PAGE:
The menu and dinner fostered an activism based on critical consumption. They introduced local foods and made them accessible to outsiders through participation in Slow Food. But they did not address the potential xenophobia entrenched in an exclusionary local cuisine. They did not confront the potential classism of a lovely dinner in a white tablecloth restaurant and its possible projection of “elite authenticity,” which provided status to adherents without challenging the hierarchical food system (Mapes 2018). They did not tackle how to restructure local and global food production to ensure dignified working conditions and food sovereignty. Activists will continue to address these dangling issues in their quest for food democracy by thinking critically not only about the actions they take but also about the language they use and the meanings it encodes.
This essay sprang from an invitation to give a keynote speech at the 2012 Cornell Conference on “The Language of Food.” I am particularly grateful to its organizer, then Cornell graduate student Diana Garvin (now assistant professor of Italian at the University of Oregon), for her role in stimulating my thinking about language in food activism. I thank the University of Gastronomic Sciences in Colorno and Pollenzo, Italy, for hosting me as a visiting professor of food anthropology from 2004 to 2016 and for supporting my research. I thank the many Slow Food members and staff who generously shared their knowledge of the association with me. Special thanks to anthropologist Valeria Siniscalchi, a native of Rome and the Lazio region, who helped me understand and interpret the menu, who has provided much insight into Slow Food through her own research, and who has been a valued friend and colleague for many years. As always, thanks to my husband, anthropologist Jim Taggart, for feedback and inspiration. Finally, thanks to colleague and friend Brigida Marovelli, two anonymous reviewers, and the Gastronomica editors for constructive comments on earlier drafts of this paper.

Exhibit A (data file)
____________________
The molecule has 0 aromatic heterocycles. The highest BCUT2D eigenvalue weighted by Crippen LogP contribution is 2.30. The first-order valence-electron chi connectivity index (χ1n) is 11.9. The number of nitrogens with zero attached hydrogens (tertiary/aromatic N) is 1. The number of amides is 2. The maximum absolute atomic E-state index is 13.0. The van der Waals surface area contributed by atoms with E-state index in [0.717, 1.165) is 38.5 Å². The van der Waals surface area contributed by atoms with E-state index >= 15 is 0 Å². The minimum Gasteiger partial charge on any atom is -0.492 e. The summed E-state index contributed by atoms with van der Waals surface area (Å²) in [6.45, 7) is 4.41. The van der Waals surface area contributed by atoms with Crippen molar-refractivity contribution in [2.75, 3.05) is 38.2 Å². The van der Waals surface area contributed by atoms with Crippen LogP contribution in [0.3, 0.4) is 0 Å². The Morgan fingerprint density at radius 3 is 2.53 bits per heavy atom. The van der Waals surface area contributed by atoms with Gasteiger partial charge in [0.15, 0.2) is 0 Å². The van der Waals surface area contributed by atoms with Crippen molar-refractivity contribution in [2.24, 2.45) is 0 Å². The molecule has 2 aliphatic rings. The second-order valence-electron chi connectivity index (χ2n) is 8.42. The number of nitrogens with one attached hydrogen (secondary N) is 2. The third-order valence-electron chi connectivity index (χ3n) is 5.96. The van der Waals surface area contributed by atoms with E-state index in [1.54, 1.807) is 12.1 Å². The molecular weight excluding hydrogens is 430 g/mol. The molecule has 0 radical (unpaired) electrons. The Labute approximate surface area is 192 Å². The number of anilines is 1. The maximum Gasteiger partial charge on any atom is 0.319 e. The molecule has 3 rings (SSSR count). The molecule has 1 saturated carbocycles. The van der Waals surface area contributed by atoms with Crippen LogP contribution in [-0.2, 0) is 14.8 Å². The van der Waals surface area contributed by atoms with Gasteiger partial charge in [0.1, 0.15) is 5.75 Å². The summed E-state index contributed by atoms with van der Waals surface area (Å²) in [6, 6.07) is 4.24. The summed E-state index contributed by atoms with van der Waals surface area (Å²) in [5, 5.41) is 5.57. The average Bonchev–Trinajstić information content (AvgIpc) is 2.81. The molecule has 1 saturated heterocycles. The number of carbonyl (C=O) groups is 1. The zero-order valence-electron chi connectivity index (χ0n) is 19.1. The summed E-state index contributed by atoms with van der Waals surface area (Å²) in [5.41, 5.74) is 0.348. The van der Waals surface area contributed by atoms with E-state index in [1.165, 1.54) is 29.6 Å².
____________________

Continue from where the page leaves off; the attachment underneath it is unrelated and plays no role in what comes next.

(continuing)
I am grateful to anthropologist James Taggart for suggesting the term “folk cuisine” to me. It is not common in the literature, but recently ethnobotanists Cucinotta and Pieroni (2018) used it in reference to the rich wild plant–based culinary culture of the Aeolian Islands, Sicily.
The title of Couffignal’s (1974) book encapsulates folk cuisine: The cuisine of poverty. The foods closest to nature. The oldest dishes in the world. Recipes passed down in huts and farmhouses (my translation of La cucina povera. I cibi più vicini alla natura. I piatti più antichi del mondo. Le ricette tramandate nelle capanne e nelle cascine).
From Slow Food’s website: www.slowfood.com/about-us/slow-food-terminology.
On Slow Food numbers, see www.slowfood.com.